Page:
Part of the problem in the United States is with cosmetics regulation itself. Despite what you might think, the FDA doesn't have great power over the composition of cosmetics — they don't test cosmetics before they go onto the market. Companies bear the bulk of safety testing because, for obvious reasons, they don't want to get sued — and if their product has problems, the FDA can only recommend a recall. "There is a real problem with the regulation of cosmetics in the United States," Conway says. "The current system for cosmetics regulation was put in place over 75 years ago and, not surprisingly, a lot has changed in the cosmetics and salon products industry since the Food, Drug, and Cosmetic Act was passed in 1938." She points out that there's currently federal legislation, the Personal Care Products Act, that's trying to fix the problem, but it doesn't go far enough.
But for women of color, the issue goes deeper than toxic chemicals; it also harkens back to long-held racist ideals. The AJOG scientists point out that particularly toxic chemical usage comes hand in hand with products marketed specifically to the behaviors, worries and racism-induced beliefs of non-white women, and for many of them, the consequences of using toxic products are a risk worth taking. Skin-lightening creams are used because of pervasive beliefs exist across Africa and Asia about the heightened attractiveness and marriageability of lighter-skinned women. "The imagined odor of African American women was used historically as a basis for moral judgement and an attempt to control sexual behavior," the AJOG scientists explain, and link it directly to the fact that in the United States, African American women are much more likely than white women to use fragranced talc to mask normal vaginal smell, a practice that has recently been linked to cancer. Using hair relaxers to ‘tame’ natural hair ties into racist notions about presentability and professionalism that hinder Black women’s ability to access and advance in white collar occupations. “There is a good amount of data coming out of the social science literature that says that lighter skin and straighter hair actually has real material consequences for women of color,” co-author Bhavna Shamasunder told Popular Science. This data demonstrates an unfortunate fact of life of living in a society that has traditionally valued white, European traits and features.
One wonders: Would these products be allowed onto worldwide markets with such little regulation — and such poor health outcomes — if they were marketed to white women instead? It's a difficult question to answer. But it's worth remembering that studies have repeatedly reiterated the fact of the comparative invisibility of women of color, in textbooks, in social situations, in corporate settings, in the media, and across cultural and academic platforms. So it's not a stretch to argue that their health concerns are seen, consciously or unconsciously, as less of a concern to authorities.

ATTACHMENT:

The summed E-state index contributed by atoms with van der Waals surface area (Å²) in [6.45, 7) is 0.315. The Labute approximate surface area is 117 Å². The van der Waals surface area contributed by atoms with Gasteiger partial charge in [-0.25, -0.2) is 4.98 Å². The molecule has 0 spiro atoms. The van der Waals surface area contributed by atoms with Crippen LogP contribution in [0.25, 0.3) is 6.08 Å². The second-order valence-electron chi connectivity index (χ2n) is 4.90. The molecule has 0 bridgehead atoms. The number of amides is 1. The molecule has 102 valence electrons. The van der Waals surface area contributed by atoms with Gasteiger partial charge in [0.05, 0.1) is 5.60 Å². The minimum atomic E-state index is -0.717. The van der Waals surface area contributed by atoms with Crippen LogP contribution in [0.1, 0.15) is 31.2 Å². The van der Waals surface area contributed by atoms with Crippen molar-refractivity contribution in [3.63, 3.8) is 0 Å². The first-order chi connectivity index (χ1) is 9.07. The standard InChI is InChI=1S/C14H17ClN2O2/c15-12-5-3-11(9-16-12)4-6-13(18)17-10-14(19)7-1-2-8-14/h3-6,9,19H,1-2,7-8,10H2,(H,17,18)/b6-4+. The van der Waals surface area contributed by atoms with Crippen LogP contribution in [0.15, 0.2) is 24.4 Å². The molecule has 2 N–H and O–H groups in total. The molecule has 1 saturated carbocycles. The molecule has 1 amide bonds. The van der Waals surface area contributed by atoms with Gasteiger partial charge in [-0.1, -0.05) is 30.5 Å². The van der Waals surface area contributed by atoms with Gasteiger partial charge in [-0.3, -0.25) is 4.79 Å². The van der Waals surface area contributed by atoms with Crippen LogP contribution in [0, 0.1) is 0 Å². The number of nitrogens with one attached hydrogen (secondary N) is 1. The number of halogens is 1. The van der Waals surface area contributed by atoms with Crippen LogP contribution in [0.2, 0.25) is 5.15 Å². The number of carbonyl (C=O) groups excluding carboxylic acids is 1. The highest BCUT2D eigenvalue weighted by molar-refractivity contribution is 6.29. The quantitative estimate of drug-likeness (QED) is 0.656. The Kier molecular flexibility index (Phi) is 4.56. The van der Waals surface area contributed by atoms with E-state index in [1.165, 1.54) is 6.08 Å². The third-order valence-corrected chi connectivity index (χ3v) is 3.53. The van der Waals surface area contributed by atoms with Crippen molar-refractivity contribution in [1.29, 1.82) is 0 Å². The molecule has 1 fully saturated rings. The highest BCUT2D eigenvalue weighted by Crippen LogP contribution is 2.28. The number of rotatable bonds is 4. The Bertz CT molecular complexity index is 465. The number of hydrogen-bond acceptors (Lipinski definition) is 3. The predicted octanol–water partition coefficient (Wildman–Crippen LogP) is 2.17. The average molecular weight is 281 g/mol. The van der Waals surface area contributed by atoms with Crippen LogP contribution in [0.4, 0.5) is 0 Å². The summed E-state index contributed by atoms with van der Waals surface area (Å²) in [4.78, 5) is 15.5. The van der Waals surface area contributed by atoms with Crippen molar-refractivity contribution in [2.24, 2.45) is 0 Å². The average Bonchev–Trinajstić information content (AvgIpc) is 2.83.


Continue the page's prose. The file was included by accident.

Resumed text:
So what can women do to protect themselves from these products? "The presence of potentially toxic chemicals in beauty products is a challenging public health problem that requires action on many different levels," lead author Dr. Ami Zota tells Bustle. She did, however, have practical suggestions. Beyond stopping the use of potentially harmful products, she said, women of color can educate themselves. If you're concerned, she said, "use online available tools such as the EWG Skin Deep website to learn more about health and safety concerns of some of their favorite products [and] advocate for safer cosmetics and more health-protective policies through consumer advocacy."
There is a drawback, however, to this method. "Asking women to simply shop their way out of the problem isn't enough," Conway explains. "Toxic chemicals in products isn't about personal choice. The 'buyer beware' approach is failing to protect public health, and it is unacceptable that chemicals linked to cancer, hormone disruption, allergies, fertility issues and more are ending up in the products." Zota tells Bustle that one of the most important things women of color can do is "initiate conversations with friends and family about societal beauty norms to help change the upstream factors that are driving product use." Shifting regulations to remove toxicity from the development of these products would be a step in the right direction, but removing the cultural constraints that mean non-white women think it's necessary to be poisoned to be successful would likely be a better one.